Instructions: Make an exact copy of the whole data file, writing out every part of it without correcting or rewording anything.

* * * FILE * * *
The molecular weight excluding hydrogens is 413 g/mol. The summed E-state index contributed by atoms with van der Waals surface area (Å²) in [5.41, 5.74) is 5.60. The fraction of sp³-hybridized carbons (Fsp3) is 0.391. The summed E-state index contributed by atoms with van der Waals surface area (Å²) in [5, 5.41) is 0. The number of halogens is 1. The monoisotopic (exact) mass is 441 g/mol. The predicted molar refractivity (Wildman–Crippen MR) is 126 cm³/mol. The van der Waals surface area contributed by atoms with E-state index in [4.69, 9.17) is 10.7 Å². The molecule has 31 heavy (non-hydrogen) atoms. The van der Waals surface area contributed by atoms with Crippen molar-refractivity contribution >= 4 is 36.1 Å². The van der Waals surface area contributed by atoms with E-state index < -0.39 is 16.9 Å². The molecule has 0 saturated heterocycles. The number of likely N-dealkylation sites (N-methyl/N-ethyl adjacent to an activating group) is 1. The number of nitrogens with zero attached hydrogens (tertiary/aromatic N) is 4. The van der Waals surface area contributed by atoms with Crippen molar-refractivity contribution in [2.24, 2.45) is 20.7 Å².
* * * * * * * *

The molecular weight excluding hydrogens is 413 g/mol. The summed E-state index contributed by atoms with van der Waals surface area (Å²) in [5.41, 5.74) is 5.60. The fraction of sp³-hybridized carbons (Fsp3) is 0.391. The summed E-state index contributed by atoms with van der Waals surface area (Å²) in [5, 5.41) is 0. The number of halogens is 1. The monoisotopic (exact) mass is 441 g/mol. The predicted molar refractivity (Wildman–Crippen MR) is 126 cm³/mol. The van der Waals surface area contributed by atoms with E-state index in [4.69, 9.17) is 10.7 Å². The molecule has 31 heavy (non-hydrogen) atoms. The van der Waals surface area contributed by atoms with Crippen molar-refractivity contribution >= 4 is 36.1 Å². The van der Waals surface area contributed by atoms with E-state index < -0.39 is 16.9 Å². The molecule has 0 saturated heterocycles. The number of likely N-dealkylation sites (N-methyl/N-ethyl adjacent to an activating group) is 1. The number of nitrogens with zero attached hydrogens (tertiary/aromatic N) is 4. The van der Waals surface area contributed by atoms with Crippen molar-refractivity contribution in [2.24, 2.45) is 20.7 Å².